TERRE HAUTE, Ind. (WTHI) - Words out loud and on posterboard created a sea of empowerment on Monday night.
"Masculinity is a hard, small cage and we put boys inside this cage," said ISU Junior Erykah Jenkins as she read off her poster quote.
It may be the phrase she chose for her poster, lately, it's holding a deeper meaning.
"A lot of men feel threatened by feminism," she said, "and this is something that everyone can engage in."
Still Climbing the Ladder to Equality was the theme of this year's Women's March in Terre Haute.
The event, led by the League of Women Voters of Vigo County, members of Indiana State University and the Terre Haute NAACP, helped shed light on strides made in women's history.
Women's Equality Day, which was nationally observed on Sunday, fell on the 98 year anniversary of the 19th amendment. The nearly 100-year-old amendment gave women the right to vote.
"I think it's a good thing to celebrate the 19th amendment because it brought women the vote," said Student Cameron Stice, "and your vote is so important because it's your voice."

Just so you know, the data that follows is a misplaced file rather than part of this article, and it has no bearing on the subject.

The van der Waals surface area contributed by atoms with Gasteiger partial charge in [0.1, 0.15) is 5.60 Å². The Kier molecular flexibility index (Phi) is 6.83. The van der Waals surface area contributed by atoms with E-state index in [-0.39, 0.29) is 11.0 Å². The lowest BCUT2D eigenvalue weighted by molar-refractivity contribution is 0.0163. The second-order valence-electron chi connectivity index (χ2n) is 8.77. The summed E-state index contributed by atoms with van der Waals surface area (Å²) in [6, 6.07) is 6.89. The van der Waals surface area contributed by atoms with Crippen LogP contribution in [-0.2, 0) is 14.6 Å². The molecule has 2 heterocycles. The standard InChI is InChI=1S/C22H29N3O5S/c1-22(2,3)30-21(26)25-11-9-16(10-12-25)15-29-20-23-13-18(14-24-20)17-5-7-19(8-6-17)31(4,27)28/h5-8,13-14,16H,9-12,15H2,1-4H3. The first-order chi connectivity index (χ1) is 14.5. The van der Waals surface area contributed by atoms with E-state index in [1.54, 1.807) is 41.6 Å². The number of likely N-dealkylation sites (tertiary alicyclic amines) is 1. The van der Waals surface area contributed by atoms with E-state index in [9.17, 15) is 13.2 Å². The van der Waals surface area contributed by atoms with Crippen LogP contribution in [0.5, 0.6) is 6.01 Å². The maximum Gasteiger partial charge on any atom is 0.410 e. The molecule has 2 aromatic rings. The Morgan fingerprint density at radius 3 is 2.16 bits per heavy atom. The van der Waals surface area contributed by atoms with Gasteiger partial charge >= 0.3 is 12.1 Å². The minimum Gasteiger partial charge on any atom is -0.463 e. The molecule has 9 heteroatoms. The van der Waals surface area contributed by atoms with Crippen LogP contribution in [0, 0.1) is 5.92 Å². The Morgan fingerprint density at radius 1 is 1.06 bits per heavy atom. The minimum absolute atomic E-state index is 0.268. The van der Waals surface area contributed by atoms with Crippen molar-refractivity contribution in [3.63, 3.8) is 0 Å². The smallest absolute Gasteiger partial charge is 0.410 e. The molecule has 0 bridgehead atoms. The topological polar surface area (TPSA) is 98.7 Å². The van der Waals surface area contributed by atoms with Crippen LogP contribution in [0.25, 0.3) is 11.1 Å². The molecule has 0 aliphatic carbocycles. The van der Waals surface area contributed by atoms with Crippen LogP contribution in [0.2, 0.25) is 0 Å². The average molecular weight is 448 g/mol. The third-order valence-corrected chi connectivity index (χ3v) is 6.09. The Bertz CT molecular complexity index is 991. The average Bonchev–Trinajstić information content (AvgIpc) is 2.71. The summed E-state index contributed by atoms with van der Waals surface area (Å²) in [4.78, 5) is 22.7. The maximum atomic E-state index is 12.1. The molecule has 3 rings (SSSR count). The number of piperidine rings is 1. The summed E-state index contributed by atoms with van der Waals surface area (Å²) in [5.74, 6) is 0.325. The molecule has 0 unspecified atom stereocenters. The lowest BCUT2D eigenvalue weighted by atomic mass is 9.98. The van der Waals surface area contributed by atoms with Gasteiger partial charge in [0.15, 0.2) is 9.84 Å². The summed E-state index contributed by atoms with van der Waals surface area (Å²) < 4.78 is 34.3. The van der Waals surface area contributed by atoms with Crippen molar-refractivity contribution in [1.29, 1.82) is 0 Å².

While women's suffrage was honored through events, there was also a focus on suffrage of African-American women. Lanyards were passed out to participants with images of black women in history and their contribution to women's equality and the right to vote.
Also celebrated at Monday's march was the 100th anniversary of the Greater Terre Haute Branch of the NAACP.
For many, like Stice, seeing people come together for a common goal is something that motivates her to continue marching and fighting for women's rights.
"Not only am I female, I'm also part of the LGBT community," she said, "and they're also another minority that has just had it hard. So I want to represent being a woman and being part of the LGBT community."
Recognized by many at Monday's event was the steps taken with women in leadership. At least three area colleges now have women presidents leading the charge, including Indiana State University, Saint Mary-of-the-Woods College and Ivy Tech Community College of Indiana.
While progress has been made in the fight for women's equality, several acknowledged there are still more mountains to move.
"We see women professors, women educators, women doctors, women working in the industry," said Dr. Crystal Reynolds, Instructor of Multicultural Education at ISU, "We have women who have gone on to do great things outside of Terre Haute who were educated in Terre Haute, but we still have a long way to go."
"It may be a little bit of a challenge," said Jenkins, "but it's nothing compared to what women in history have faced, and I feel like there's no such thing as an obstacle that no person on Earth can't overcome."